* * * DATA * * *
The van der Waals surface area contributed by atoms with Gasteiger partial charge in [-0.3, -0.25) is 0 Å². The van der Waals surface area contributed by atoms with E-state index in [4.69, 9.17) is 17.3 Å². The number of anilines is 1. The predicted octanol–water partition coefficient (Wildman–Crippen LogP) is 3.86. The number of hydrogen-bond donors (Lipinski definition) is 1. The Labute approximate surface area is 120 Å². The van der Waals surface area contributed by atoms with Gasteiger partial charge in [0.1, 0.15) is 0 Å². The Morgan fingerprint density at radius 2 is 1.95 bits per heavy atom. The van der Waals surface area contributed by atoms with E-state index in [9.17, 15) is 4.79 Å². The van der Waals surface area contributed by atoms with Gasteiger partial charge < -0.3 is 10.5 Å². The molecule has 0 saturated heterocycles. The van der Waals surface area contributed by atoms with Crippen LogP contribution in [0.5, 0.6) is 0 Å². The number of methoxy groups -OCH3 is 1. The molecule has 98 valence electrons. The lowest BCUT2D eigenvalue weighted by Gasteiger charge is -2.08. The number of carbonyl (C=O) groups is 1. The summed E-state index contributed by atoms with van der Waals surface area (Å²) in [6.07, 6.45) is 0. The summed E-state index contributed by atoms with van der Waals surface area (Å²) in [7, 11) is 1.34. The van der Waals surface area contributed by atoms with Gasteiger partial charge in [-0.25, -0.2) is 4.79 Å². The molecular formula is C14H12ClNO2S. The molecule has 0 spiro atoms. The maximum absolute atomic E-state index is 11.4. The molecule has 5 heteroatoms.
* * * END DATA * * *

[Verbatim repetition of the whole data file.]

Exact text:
The van der Waals surface area contributed by atoms with Gasteiger partial charge in [-0.3, -0.25) is 0 Å². The van der Waals surface area contributed by atoms with E-state index in [4.69, 9.17) is 17.3 Å². The number of anilines is 1. The predicted octanol–water partition coefficient (Wildman–Crippen LogP) is 3.86. The number of hydrogen-bond donors (Lipinski definition) is 1. The Labute approximate surface area is 120 Å². The van der Waals surface area contributed by atoms with Gasteiger partial charge in [0.1, 0.15) is 0 Å². The Morgan fingerprint density at radius 2 is 1.95 bits per heavy atom. The van der Waals surface area contributed by atoms with E-state index in [9.17, 15) is 4.79 Å². The van der Waals surface area contributed by atoms with Gasteiger partial charge < -0.3 is 10.5 Å². The molecule has 0 saturated heterocycles. The van der Waals surface area contributed by atoms with Crippen LogP contribution in [0.5, 0.6) is 0 Å². The number of methoxy groups -OCH3 is 1. The molecule has 98 valence electrons. The lowest BCUT2D eigenvalue weighted by Gasteiger charge is -2.08. The number of carbonyl (C=O) groups is 1. The summed E-state index contributed by atoms with van der Waals surface area (Å²) in [6.07, 6.45) is 0. The summed E-state index contributed by atoms with van der Waals surface area (Å²) in [7, 11) is 1.34. The van der Waals surface area contributed by atoms with Gasteiger partial charge in [-0.25, -0.2) is 4.79 Å². The molecular formula is C14H12ClNO2S. The molecule has 0 spiro atoms. The maximum absolute atomic E-state index is 11.4. The molecule has 5 heteroatoms.